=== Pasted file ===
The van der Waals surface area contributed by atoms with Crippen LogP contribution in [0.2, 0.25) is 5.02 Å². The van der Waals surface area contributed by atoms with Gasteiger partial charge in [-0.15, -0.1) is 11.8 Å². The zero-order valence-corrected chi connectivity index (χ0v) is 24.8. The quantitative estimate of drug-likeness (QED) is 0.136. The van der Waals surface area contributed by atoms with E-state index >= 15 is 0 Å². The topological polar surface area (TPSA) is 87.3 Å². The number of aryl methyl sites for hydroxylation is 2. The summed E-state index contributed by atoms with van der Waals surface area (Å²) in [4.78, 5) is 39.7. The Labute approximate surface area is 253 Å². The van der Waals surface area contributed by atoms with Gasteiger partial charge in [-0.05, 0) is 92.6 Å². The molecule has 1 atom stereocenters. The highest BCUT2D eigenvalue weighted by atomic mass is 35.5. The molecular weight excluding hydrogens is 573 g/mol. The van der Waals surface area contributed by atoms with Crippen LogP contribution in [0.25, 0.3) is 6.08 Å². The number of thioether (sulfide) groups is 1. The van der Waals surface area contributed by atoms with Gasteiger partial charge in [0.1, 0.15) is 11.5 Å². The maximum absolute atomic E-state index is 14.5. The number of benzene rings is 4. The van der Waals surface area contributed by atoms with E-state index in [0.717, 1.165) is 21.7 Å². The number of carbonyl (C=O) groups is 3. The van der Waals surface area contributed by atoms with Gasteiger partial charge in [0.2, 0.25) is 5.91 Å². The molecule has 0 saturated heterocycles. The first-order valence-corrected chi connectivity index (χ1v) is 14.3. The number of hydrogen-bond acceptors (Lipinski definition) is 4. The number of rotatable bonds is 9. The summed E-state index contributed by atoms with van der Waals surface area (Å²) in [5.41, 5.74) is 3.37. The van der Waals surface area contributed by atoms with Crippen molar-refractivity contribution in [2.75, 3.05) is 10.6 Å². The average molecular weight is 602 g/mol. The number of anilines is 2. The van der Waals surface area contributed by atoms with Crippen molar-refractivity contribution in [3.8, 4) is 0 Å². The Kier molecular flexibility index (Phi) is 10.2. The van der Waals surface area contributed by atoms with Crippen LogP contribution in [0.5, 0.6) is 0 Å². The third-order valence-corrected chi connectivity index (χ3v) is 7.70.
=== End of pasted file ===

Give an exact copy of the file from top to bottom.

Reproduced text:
The van der Waals surface area contributed by atoms with Crippen LogP contribution in [0.2, 0.25) is 5.02 Å². The van der Waals surface area contributed by atoms with Gasteiger partial charge in [-0.15, -0.1) is 11.8 Å². The zero-order valence-corrected chi connectivity index (χ0v) is 24.8. The quantitative estimate of drug-likeness (QED) is 0.136. The van der Waals surface area contributed by atoms with E-state index >= 15 is 0 Å². The topological polar surface area (TPSA) is 87.3 Å². The number of aryl methyl sites for hydroxylation is 2. The summed E-state index contributed by atoms with van der Waals surface area (Å²) in [4.78, 5) is 39.7. The Labute approximate surface area is 253 Å². The van der Waals surface area contributed by atoms with Gasteiger partial charge in [-0.05, 0) is 92.6 Å². The molecule has 1 atom stereocenters. The highest BCUT2D eigenvalue weighted by atomic mass is 35.5. The molecular weight excluding hydrogens is 573 g/mol. The van der Waals surface area contributed by atoms with Crippen LogP contribution in [0.25, 0.3) is 6.08 Å². The number of thioether (sulfide) groups is 1. The van der Waals surface area contributed by atoms with Gasteiger partial charge in [0.1, 0.15) is 11.5 Å². The maximum absolute atomic E-state index is 14.5. The number of benzene rings is 4. The van der Waals surface area contributed by atoms with E-state index in [0.717, 1.165) is 21.7 Å². The number of carbonyl (C=O) groups is 3. The van der Waals surface area contributed by atoms with Gasteiger partial charge in [0.2, 0.25) is 5.91 Å². The molecule has 0 saturated heterocycles. The first-order valence-corrected chi connectivity index (χ1v) is 14.3. The number of hydrogen-bond acceptors (Lipinski definition) is 4. The number of rotatable bonds is 9. The summed E-state index contributed by atoms with van der Waals surface area (Å²) in [5.41, 5.74) is 3.37. The van der Waals surface area contributed by atoms with Crippen molar-refractivity contribution in [2.75, 3.05) is 10.6 Å². The average molecular weight is 602 g/mol. The number of anilines is 2. The van der Waals surface area contributed by atoms with Crippen molar-refractivity contribution in [3.8, 4) is 0 Å². The Kier molecular flexibility index (Phi) is 10.2. The van der Waals surface area contributed by atoms with Crippen LogP contribution in [0.5, 0.6) is 0 Å². The third-order valence-corrected chi connectivity index (χ3v) is 7.70.